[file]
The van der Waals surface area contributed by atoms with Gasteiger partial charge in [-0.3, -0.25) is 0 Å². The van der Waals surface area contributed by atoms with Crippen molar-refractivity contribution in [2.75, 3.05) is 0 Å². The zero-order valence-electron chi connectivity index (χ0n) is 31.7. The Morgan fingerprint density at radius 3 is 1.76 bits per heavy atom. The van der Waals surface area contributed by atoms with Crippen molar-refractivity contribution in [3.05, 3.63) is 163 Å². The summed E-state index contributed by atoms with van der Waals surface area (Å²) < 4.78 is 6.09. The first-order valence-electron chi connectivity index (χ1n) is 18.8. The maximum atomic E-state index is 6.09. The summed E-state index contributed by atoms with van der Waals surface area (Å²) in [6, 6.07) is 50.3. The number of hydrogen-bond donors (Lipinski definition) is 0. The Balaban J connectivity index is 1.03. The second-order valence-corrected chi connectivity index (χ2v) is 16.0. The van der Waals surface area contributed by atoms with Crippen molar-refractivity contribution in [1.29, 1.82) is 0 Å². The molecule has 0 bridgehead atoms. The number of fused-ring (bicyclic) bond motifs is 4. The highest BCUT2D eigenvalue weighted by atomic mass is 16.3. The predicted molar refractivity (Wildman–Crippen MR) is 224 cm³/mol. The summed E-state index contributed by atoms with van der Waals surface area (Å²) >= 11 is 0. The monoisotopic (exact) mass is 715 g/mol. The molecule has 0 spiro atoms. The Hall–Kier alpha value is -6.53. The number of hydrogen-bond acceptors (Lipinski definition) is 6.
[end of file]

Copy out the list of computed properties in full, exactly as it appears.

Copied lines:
The van der Waals surface area contributed by atoms with Gasteiger partial charge in [-0.3, -0.25) is 0 Å². The van der Waals surface area contributed by atoms with Crippen molar-refractivity contribution in [2.75, 3.05) is 0 Å². The zero-order valence-electron chi connectivity index (χ0n) is 31.7. The Morgan fingerprint density at radius 3 is 1.76 bits per heavy atom. The van der Waals surface area contributed by atoms with Crippen molar-refractivity contribution in [3.05, 3.63) is 163 Å². The summed E-state index contributed by atoms with van der Waals surface area (Å²) < 4.78 is 6.09. The first-order valence-electron chi connectivity index (χ1n) is 18.8. The maximum atomic E-state index is 6.09. The summed E-state index contributed by atoms with van der Waals surface area (Å²) in [6, 6.07) is 50.3. The number of hydrogen-bond donors (Lipinski definition) is 0. The Balaban J connectivity index is 1.03. The second-order valence-corrected chi connectivity index (χ2v) is 16.0. The van der Waals surface area contributed by atoms with Crippen molar-refractivity contribution in [1.29, 1.82) is 0 Å². The molecule has 0 bridgehead atoms. The number of fused-ring (bicyclic) bond motifs is 4. The highest BCUT2D eigenvalue weighted by atomic mass is 16.3. The predicted molar refractivity (Wildman–Crippen MR) is 224 cm³/mol. The summed E-state index contributed by atoms with van der Waals surface area (Å²) >= 11 is 0. The monoisotopic (exact) mass is 715 g/mol. The molecule has 0 spiro atoms. The Hall–Kier alpha value is -6.53. The number of hydrogen-bond acceptors (Lipinski definition) is 6.